Friday Five Interview: Jennifer Kennedy Dean
When my first book was published, I remember attending my very first ICRS (then it was call CBA Convention). It was in Indianapolis and I had a radio interview scheduled. I was as nervous as a cat. I had just driven 5 hours from Chicago area, got a speeding ticket, and was a bit overwhelmed by all the publishers and books and agents and media.
I was met at CBA by a fellow New Hope author named, Jennifer Kennedy Dean. We waited together outside the recording room where the interview was to be held. She leaned over and said, “Hey, you’ll do just fine. Just relax, take a deep breath, and talk about your book.” I never forgot that. I’m thinking the interview was less than memorable, but that experience gave me insight into Jennifer’s life and ministry. Since then, she’s become a great friend.
Jennifer Kennedy Dean is a multi-published author, most famous for her book, Live a Praying Life. She is the executive director of The Praying Life Foundation. She is the author of numerous books, studies, and magazine articles specializing in prayer and spiritual formation. Her book, Heart’s Cry, has been named National Day of Prayer’s signature book. Her book, Live a Praying Life, has been called a flagship work on prayer.
Jennifer is in demand as a speaker and has spoken in such venues as The Billy Graham Training Center at The Cove and Focus on the Family.
She is a board member for Advanced Writers and Speakers Association, a member of America’s National Prayer Committee, a board member and broadcaster with WebTV4Women and a member of National Professional Women Association.
1) How did you get your start in writing, publishing, and a speaking ministry?
I started teaching a Sunday School class when I was student at Baylor From that, I had invitations to speak at different college events, and things grew from there. After I had been speaking a few years, I had honed my message to topics related to prayer. In today’s vocabulary, I guess you would say that prayer became my brand. At some point, a publisher approached me about writing what I was speaking. Writing and speaking grew hand-in-hand from then on.
2) You travel around the country speaking to big and small groups on a variety of Bible subjects, but you’re main focus is prayer. What led you to dive so deeply into prayer?
I consider my Bible study, Live a Praying Life, to be my life’s purpose. That’s how important it is to me. It is the culmination of almost 40 years of searching. I’m trying to think back and trace the beginnings of that consuming passion, and I find it interesting to remember that, even as a child, I was always experimenting with prayer. By experimenting, I mean putting it to the test. Trying it out. Trying to figure out its intricacies and what made it work. So maybe it is the culmination of more than forty years of searching. Maybe 57 years of searching. Decades ago, the Lord introduced me to a praying life. When that phrase came to my mind, it changed the way I thought about prayer and opened the door to a whole new concept.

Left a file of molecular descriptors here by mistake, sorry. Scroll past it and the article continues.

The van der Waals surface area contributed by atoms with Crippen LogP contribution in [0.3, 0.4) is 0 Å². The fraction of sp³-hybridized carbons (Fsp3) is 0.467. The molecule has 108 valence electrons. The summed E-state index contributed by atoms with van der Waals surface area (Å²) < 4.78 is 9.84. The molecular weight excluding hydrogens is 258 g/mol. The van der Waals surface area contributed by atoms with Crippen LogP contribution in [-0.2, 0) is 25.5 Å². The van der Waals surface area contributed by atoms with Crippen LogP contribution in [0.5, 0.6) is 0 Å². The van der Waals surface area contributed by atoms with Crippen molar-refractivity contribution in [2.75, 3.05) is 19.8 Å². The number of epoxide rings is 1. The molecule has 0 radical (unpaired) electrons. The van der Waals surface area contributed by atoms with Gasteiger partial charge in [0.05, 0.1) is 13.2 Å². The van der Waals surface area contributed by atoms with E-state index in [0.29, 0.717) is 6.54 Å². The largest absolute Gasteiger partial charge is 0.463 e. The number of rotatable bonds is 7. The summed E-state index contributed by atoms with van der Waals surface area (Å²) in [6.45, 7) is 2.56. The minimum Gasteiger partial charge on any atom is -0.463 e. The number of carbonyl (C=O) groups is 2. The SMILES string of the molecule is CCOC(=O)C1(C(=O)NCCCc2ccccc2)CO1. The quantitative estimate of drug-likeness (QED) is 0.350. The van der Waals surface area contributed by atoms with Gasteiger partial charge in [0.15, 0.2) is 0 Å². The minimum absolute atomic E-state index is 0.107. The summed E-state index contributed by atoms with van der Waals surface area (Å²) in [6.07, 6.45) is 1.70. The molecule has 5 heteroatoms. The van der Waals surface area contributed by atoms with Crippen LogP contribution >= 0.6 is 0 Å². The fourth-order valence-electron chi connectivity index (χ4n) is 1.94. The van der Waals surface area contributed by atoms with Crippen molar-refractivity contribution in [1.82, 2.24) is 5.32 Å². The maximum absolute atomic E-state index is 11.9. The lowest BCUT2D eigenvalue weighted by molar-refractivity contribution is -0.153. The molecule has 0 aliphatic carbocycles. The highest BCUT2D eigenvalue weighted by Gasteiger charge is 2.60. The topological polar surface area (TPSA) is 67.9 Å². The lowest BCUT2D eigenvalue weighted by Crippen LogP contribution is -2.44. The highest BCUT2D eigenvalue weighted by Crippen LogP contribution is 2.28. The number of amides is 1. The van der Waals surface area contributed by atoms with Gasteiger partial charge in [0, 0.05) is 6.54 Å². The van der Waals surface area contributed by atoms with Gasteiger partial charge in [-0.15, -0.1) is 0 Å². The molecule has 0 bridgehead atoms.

My mother had a great interest in prayer, and always had prayer groups and prayer partners. We had front-row seats for all her prayer adventures, I’m sure I was infected by her. When I started defining my own relationship with Christ, prayer was its center.
God created me to be a left-brain thinker. I need logic. Part A has to fit into Part B. An argument has to hold together from beginning to end. I can’t take things at face value, no matter how hard I try. I need to know how things work. Isn’t it funny that such a person would be called to a passion for prayer? On the surface, prayer seems to be the most illogical proposition ever tendered.
I’m delighted to be in relationship with a God whose invitation is, “Come, let us reason together.” As I probed and questioned and searched, I found that God welcomed my questions and could teach me prayer in a way that satisfied both my heart and my mind. To my relief, I found that faith does not cancel out understanding. In fact, faith produces understanding.
Live a Praying Life is the record of my search. Of course, the search continues. I will never understand everything about prayer, but every day I can understand more. The more I understand, the more I am compelled to put it in practice. Prayer is the conduit through which the power of God is released into the circumstances of earth. That’s what motivates me.
3) You talk about the difference between a “prayer life” and a “praying life.” What do you mean by that?
A praying life is a life lived in an open and receptive attitude toward God. An undercurrent of prayer is always flowing in the life of a believer… sometime articulated in sentences, sometimes not. When you begin to live a praying life, you leave behind the idea that prayer is a group of words sandwiched between “Dear God” and “Amen.” You are always walking in the flow of God’s power and provision; always engaged in an interchange between heaven and earth.
4) You’re latest project is Life Unhindered. You write about walking in freedom. Do you think many Christians live unnecessarily shackled?
Because the Scripture has so much exhortation and instruction on living in freedom, it seems that this is a topic that requires continual growth and reinforcement. We are so accustomed to the things that hold us captive that we often consider them irreversible. We might not even see them as holding us back. But the Scripture strips away the pretense and exposes shackles for what they are. And gives us the keys to throw off every hindrance.
5) What advice would you give to an aspiring Christian writer or speaker?
Everything starts small. Do faithfully what the Lord has put in front of you to do. Live the message you speak from the platform. Trust that God will place you where He wants you, obedience by obedience.